This all began with a question.
A client asked if iBec Creative had any women in business certifications because they needed it for their diversity program to fuel their purchasing decisions.
Our Founder and CEO, Becky McKinnell, realized this (great) question was likely top of mind for other companies looking to make a positive impact on our business world, and she decided to seek out an official stamp of approval – the WBENC Certification.
Strengthening visibility and opportunities
The WBENC Certification is the most widely recognized and respected national certification for women-owned businesses in the U.S.
According to their site: “WBENC Certification validates that a business is at least 51 percent owned, controlled, operated, and managed by a woman or women. This means one or more women must have unrestricted control of the business, a demonstrated management of day-to-day operations, and a proportionate investment of capital or expertise.”
The certification process requires business owners to undergo a thorough vetting process, including a site visit and business documentation review.
Once these women-owned businesses obtain their WBENC Certification, they get access to a vast network of support, targeted business opportunities, as well as increased visibility in corporate and government supply chains, education, and development programs. Ultimately the goal of this certification is to support women entrepreneurs – whether it’s through business growth, networking, and/or mentorship opportunities.
A story that started in 2006
At 22 years old, Becky McKinnell started iBec Creative the day after graduating from the University of Southern Maine in 2006. Her realization that there’s no right age to start a business is now a TEDxTalk that continues to inspire local students - and us.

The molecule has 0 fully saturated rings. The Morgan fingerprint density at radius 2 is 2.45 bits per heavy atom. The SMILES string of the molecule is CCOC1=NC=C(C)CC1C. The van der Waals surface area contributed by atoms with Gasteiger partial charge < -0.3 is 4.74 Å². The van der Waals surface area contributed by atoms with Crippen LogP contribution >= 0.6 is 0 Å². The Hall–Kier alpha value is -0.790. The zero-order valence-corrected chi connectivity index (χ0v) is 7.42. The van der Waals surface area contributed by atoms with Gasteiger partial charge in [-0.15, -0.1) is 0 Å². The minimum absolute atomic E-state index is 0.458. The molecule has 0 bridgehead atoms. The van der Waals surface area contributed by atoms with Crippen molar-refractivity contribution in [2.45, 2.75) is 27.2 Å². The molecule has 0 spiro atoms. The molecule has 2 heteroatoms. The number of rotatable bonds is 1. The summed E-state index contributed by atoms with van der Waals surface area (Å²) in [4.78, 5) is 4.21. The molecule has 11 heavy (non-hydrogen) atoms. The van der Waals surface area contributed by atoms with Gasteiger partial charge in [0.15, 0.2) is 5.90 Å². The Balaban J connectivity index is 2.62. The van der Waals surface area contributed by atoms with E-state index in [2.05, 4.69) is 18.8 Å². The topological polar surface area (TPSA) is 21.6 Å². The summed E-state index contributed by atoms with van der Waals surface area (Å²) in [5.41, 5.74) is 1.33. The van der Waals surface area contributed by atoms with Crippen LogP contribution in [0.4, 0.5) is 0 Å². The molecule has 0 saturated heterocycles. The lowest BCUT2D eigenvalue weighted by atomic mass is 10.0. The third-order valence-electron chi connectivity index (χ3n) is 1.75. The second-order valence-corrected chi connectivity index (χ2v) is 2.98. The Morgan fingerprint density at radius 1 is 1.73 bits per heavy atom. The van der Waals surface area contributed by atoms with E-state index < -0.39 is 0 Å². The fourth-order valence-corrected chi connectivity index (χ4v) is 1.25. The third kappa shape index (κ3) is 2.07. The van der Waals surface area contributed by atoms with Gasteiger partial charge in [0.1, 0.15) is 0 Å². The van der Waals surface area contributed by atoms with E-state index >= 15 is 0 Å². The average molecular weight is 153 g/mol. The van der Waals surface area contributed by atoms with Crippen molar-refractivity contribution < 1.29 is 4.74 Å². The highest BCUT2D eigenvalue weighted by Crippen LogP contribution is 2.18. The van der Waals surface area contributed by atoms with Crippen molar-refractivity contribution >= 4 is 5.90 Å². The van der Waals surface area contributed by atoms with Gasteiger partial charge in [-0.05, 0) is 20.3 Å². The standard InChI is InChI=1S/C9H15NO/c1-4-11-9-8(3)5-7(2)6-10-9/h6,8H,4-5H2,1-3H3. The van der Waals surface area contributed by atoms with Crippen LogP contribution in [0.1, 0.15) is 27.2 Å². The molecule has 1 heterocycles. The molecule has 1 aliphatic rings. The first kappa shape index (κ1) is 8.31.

While we encourage you to listen to the full story, Becky shares a peek into those early days.
“I went to my first chamber event when I was 22 years old. I got dressed that morning with the most adult looking outfit I had in my closet – the one blazer I owned off the clearance rack at Marshalls and a pair of tan trousers – also off the clearance rack. I had my business cards in my pocket and some hand-cut business brochures in my purse in case anyone asked for one,” Becky recalls.
“About ten minutes in, I got the courage to introduce myself to someone. I was mistaken for a high school student,” says Becky. “In that moment, I was really aware that I was a young woman – and likely perceived as a girl with a hobby. I had to fight that perception that I didn’t belong, but I just kept showing up. Three years later, by the time I was 25, I had convinced over 130 companies to trust me with their websites and brands,” she says.
“I’m honored for iBec Creative to receive this WBENC Certification. It can be challenging to be a woman in business, especially when you’re just starting out. It’s networks like WBENC that support women being a strong force in our workforce, our community, and our economy.”
A more mindful future
From the demand to see more women-owned businesses to the continued B Corp movement, we’re continually appreciative of the evolving collective conscientiousness to do more.